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Pixel Club: Anatomy of the SIFT Method
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Ives Rey Otero (​North Carolina State University)
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Thursday, 27.10.2016, 11:30
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Room 337-8 Taub Bld.
The SIFT method is the first efficient image comparison model. It was the first method to propose a practical scale-space sampling and to put in practice the theoretical scale invariance in scale-space theory. SIFT associates with each image a list of translation, rotation and scale invariant features used for comparison with other images.

Despite countless applications and an avalanche of variants, not much has been done to really understand this central algorithm and to find out exactly what improvements we can achieve.

The work I will be presenting provides a meticulous dissection of SIFT's complex chain of transformations, from the extraction of invariant keypoints to the computation of feature vectors. It discusses the exact computation of the Gaussian scale-space, at the heart of SIFT as well as most of its competitors. It defines a rigorous simulation framework to find out how the stability of keypoints is influenced by the sampling of the scale-space sampling parameters, and other perturbations such as image blur, aliasing and noise.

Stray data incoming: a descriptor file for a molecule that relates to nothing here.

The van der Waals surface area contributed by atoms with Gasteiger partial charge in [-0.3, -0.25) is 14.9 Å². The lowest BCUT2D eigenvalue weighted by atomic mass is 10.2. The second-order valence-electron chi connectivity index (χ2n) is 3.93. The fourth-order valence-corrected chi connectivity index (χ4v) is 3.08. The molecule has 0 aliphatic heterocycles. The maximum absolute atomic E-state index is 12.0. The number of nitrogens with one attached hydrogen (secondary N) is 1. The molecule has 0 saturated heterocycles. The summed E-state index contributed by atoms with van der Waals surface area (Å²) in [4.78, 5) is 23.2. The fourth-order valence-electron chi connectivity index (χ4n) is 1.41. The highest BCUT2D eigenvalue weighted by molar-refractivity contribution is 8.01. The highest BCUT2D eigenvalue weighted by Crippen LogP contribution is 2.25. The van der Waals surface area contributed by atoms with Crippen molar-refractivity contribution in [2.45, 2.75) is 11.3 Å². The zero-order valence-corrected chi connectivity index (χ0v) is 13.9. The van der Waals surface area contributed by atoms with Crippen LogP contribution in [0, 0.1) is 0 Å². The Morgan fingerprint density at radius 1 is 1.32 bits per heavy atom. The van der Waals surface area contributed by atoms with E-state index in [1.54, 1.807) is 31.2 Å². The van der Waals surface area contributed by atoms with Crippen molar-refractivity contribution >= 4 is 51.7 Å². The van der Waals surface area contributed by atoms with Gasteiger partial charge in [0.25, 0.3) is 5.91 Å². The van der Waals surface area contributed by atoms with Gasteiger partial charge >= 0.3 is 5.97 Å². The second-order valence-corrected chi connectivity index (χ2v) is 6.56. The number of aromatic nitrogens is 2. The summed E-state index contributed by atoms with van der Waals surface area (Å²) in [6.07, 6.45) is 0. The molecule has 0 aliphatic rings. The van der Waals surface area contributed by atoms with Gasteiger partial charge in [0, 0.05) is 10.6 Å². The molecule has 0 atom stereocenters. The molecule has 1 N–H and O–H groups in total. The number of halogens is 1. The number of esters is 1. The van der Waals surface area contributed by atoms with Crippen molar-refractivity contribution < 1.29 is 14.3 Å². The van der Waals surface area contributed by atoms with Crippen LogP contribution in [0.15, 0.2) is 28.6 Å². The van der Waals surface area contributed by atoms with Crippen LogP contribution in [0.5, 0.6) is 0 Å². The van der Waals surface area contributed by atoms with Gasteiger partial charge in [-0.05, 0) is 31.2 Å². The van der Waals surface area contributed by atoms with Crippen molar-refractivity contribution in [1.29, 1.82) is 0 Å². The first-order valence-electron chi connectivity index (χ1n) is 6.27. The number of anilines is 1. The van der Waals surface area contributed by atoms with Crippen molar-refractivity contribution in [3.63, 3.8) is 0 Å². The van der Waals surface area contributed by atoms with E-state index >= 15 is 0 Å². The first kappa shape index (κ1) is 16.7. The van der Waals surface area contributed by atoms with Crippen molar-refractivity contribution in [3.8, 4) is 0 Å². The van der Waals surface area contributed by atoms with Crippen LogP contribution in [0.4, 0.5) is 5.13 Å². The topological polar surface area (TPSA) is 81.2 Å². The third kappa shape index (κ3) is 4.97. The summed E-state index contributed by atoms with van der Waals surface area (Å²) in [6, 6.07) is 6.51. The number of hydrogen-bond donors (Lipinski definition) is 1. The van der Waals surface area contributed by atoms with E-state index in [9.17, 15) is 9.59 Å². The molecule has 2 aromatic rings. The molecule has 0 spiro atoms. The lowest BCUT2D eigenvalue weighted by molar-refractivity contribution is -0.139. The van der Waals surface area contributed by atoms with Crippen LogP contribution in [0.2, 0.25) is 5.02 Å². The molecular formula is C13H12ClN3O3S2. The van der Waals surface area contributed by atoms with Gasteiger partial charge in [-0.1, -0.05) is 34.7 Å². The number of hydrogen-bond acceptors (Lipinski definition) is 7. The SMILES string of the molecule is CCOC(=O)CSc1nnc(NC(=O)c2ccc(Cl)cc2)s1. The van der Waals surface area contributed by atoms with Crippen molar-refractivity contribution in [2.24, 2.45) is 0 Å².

This in-depth analysis shows that, despite numerous methods claiming to outperform SIFT, there is in fact limited room for improvement in methods that extract keypoints from a scale-space. It also shows that the performance analysis of local feature detectors, mainly based on the repeatability criterion, is biased towards methods producing redundant (overlapping) descriptors. By using an amended evaluation metric, SIFT is shown to outperform most of its more recent competitors.

​​Short Bio:
2015 - 2016: North Carolina State University, Postdoctoral Researcher
2010 - 2015: ENS Cachan, PhD in Applied Mathematics, under the supervision of Jean-Michel Morel and Mauricio Delbracio
2009 - 2010: ENS Cachan, MSc in Applied Mathematics, Master "Mathematics, Vision, Learning"
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